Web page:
MEC earlier said it will announce nomination results after the
dissolution of Parliament on March 20 in accordance with the
Constitution, only to extend presentation of nominations papers for
aspirants by two days (Tuesday and Wednesday), colliding with the
campaign period expected to end on May 17.
The commission's spokesperson Fegus Lipenga said yesterday campaigning
will for the time being dwell on political parties than individuals
until official results are made public.
In her special address on the period, MEC chairperson Anastazia Msosa
urged media houses, including the two state broadcasters TVM and MBC,
to give equal and fair coverage to all contestants if they are to level
the playing field. She also asked journalists to adhere to the code of
conduct ratified by various media houses with MEC last year.
To the public, Msosa said people should ensure peace and avoid disrupting rallies of political opponets.
Democracy means co-existence and every political party should be free to hold meetings any place, she said.
Msosa asked chiefs to be impartial and that religious leaders should preach unity among all people.
MCP spokesperson Ishmael Chafukira said his party expected MEC to take
full responsibility in ensuring a free, fair and democratic campaign by
ensuring TVM, MBC and all media are accessible to all political parties.
The playing field has to be levelled. TVM and MBC must open up today
as the official campaign period begins so that all parties reach the
electorate. Propaganda programmes must stop and be removed from air.
Abuse of public resources like the use of parastatal vehicles in
ferrying supporters [to political rallies] must be checked and halted
to avoid giving some individuals and parties an unfair edge and
advantage over others, he said
Section 63 (1) (b) of the Parliamentary and Presidential Elections
(PPE) Act stipulates that every political party shall have the right to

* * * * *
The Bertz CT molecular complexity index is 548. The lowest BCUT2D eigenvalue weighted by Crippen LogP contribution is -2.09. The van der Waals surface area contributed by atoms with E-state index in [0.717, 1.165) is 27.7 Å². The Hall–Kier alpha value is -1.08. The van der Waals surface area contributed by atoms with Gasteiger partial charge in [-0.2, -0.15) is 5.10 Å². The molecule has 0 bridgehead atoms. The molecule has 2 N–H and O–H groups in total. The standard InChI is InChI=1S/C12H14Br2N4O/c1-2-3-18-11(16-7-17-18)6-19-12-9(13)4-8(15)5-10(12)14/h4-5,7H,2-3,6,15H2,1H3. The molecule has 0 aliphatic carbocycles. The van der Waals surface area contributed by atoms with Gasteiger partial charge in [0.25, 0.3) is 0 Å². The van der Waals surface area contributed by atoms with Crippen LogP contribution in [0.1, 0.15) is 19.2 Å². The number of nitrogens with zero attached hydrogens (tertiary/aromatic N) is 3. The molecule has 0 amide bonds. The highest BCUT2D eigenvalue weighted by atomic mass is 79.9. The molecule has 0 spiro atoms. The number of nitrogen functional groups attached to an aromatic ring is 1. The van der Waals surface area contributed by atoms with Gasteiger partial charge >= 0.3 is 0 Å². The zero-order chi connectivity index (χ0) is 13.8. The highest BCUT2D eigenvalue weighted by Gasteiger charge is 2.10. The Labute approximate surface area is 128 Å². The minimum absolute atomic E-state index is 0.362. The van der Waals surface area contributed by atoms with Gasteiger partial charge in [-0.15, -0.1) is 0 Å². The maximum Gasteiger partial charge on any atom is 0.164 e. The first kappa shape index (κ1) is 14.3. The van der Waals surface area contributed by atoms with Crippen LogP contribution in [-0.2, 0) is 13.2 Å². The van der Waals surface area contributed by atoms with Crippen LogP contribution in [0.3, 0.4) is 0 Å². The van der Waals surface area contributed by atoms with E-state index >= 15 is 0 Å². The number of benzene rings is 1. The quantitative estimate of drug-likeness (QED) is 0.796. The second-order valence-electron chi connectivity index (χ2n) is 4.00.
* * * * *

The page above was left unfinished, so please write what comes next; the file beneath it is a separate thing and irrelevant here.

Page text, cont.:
have the substance of its campaign propaganda reported on radio, news
broadcasts of MBC and in any newspapers in circulation in Malawi.
Part (2) of the same section says the commission may, by arrangement
with MBC, allocate equal time on the radio during which political
parties may be allowed to speak in campaigning for an election.
In previous elections, political parties were allocated such slots on
MBC Radio 1 where their leaders or representatives spoke why they
should be voted into power.
UDF deputy secretary general Hophmally Makande, while agreeing with MCP
on MBC and TVM, said MEC should check the conduct of Police and Army
which, he alleged, are sometimes discharged to the advantage of DPP. He
said arbitrary arrests must not be used to frustrate the opposition.
But DPP spokesperson Hetherwick Ntaba, while emphasising the need for
public media to serve taxpayers, said the opposition must not forget
that they approved only a K1 allocation of the public purse to the two
TVM acting director general Bright Malopa said his institution is a
private company funded by government which has so far not benefited
from public finances. He said invitations were extended to some
sections of the opposition to be featured on television but most have
not been forthcoming.
He said TVM has only seven cameras which are expected to cover 193
constituencies when the same opposition is withholding our funding.
MBC director general Patrick Khoza referred the matter to chairperson
of elections committee at the radio station Jeffrey Kazembe who was out
of reach when contacted.
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